Saturday, June 19, 2010

Slate Magazine's The Memory Doctor

Slate's William Salatan has recently written up an eight part series on false memories. I knew at once that this blog should form a link to it, but wanted to wait till I had at least  had a chance to read a bit. I've now read the first segment, in which Slate conducted its own experiment on implanting false memories by asking people to respond to a questionaire where they were asked about three true large political events and one of four false ones.

Upshot? People will pretty much believe anything you want to tell them about Hilary Clinton. Also? A whole lot of people will believe that they went up in a hot air balloon when they were a child if you have the doctored photo to prove it.

Actually, it's a lot more interesting than that if you check out the link. But coincidentally, I've just been reading a fun mystery novel,   A Dog About Town, by J.F. Englert. The series is narrated by a supersleuth labrador retriever named Randolph, and this is what Randolph has to say about memory:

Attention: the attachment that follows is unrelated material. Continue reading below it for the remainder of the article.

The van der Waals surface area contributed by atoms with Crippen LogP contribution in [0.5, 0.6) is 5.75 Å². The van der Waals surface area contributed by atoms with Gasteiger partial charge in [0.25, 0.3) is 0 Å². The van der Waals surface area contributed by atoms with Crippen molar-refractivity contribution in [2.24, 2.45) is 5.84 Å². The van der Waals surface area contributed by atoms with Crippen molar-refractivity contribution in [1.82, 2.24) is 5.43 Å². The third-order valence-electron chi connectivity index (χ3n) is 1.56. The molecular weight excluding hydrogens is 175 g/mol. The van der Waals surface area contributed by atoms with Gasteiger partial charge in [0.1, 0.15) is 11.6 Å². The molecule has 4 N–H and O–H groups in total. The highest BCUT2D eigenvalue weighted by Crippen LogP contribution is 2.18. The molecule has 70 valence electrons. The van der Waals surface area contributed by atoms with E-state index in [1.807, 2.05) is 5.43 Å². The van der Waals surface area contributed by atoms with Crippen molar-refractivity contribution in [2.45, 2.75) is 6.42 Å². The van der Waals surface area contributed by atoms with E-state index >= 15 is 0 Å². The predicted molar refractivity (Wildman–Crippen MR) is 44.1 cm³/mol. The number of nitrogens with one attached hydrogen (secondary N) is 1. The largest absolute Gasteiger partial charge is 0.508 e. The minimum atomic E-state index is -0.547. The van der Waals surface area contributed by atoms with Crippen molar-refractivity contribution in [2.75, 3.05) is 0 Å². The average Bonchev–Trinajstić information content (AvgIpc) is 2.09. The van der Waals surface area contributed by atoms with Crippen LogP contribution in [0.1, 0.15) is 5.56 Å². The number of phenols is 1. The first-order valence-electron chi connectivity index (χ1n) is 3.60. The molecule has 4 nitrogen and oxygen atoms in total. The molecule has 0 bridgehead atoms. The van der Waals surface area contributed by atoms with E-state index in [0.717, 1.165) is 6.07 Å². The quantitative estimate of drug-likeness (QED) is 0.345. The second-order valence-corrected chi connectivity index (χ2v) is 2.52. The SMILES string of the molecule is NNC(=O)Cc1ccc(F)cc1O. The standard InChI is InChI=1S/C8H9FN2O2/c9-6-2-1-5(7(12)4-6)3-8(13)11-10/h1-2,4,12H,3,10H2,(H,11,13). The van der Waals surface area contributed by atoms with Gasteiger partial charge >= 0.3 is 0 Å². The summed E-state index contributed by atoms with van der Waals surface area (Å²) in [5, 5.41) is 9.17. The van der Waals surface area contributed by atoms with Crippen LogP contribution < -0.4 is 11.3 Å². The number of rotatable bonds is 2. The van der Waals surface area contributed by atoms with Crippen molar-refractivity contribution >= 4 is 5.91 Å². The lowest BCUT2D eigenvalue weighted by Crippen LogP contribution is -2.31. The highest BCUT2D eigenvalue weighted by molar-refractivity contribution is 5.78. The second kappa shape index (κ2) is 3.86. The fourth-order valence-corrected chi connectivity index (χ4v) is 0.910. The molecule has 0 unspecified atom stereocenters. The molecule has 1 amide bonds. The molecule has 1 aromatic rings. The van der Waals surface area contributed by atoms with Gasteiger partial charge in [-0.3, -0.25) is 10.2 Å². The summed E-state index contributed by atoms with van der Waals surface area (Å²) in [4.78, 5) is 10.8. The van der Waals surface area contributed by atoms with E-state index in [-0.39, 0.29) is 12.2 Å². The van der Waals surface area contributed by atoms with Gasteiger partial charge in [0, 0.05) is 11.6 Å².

Memory is a fickle thing. Ask ten people at the scene of a traffic accident what each saw and you will get ten different stories. The car was red. No, the car was black. The driver was old. No, the driver was little more than a child. The victim dove in front of the car. No, the victim slipped on a banana peel. This phenomenon is the bane of attorneys and the playground of neuroscientists and all those interested in the workings of the brain. The question is further complicated by emotion. Even those with the best memories should be aware that there is a process that colors what they remember with feelings. It is not simply a question of wanting to remember something a certain way, but of the hidden connections between positive and negative feelings, sometimes long past, that change the way we perceive the present even as it is happening.

I'd spell it out in alphabet letters if I could, but TRUST RANDOLPH.


  1. I remember that passage, one of the better observations from that acute fictional canine observer of our own species.

  2. I cottoned on to Randolph and his hidden but I suspect even savvier real life owner through your blog, so thanks!